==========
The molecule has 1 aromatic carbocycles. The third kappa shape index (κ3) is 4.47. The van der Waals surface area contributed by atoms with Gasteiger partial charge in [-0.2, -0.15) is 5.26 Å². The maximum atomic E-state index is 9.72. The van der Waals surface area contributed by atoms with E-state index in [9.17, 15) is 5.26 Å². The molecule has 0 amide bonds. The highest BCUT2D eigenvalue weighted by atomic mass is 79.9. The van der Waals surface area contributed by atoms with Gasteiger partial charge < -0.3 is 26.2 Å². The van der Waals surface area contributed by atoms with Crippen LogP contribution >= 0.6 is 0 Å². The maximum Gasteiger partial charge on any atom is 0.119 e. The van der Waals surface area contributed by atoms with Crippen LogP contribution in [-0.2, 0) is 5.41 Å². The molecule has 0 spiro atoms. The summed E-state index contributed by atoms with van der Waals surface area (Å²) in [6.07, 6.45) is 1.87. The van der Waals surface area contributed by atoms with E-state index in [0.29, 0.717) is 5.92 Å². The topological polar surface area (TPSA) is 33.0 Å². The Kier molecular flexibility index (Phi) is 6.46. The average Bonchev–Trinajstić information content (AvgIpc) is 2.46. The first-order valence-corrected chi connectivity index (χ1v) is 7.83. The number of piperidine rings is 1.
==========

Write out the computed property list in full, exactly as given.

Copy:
The molecule has 1 aromatic carbocycles. The third kappa shape index (κ3) is 4.47. The van der Waals surface area contributed by atoms with Gasteiger partial charge in [-0.2, -0.15) is 5.26 Å². The maximum atomic E-state index is 9.72. The van der Waals surface area contributed by atoms with E-state index in [9.17, 15) is 5.26 Å². The molecule has 0 amide bonds. The highest BCUT2D eigenvalue weighted by atomic mass is 79.9. The van der Waals surface area contributed by atoms with Gasteiger partial charge < -0.3 is 26.2 Å². The van der Waals surface area contributed by atoms with Crippen LogP contribution >= 0.6 is 0 Å². The maximum Gasteiger partial charge on any atom is 0.119 e. The van der Waals surface area contributed by atoms with Crippen LogP contribution in [-0.2, 0) is 5.41 Å². The molecule has 0 spiro atoms. The summed E-state index contributed by atoms with van der Waals surface area (Å²) in [6.07, 6.45) is 1.87. The van der Waals surface area contributed by atoms with E-state index in [0.29, 0.717) is 5.92 Å². The topological polar surface area (TPSA) is 33.0 Å². The Kier molecular flexibility index (Phi) is 6.46. The average Bonchev–Trinajstić information content (AvgIpc) is 2.46. The first-order valence-corrected chi connectivity index (χ1v) is 7.83. The number of piperidine rings is 1.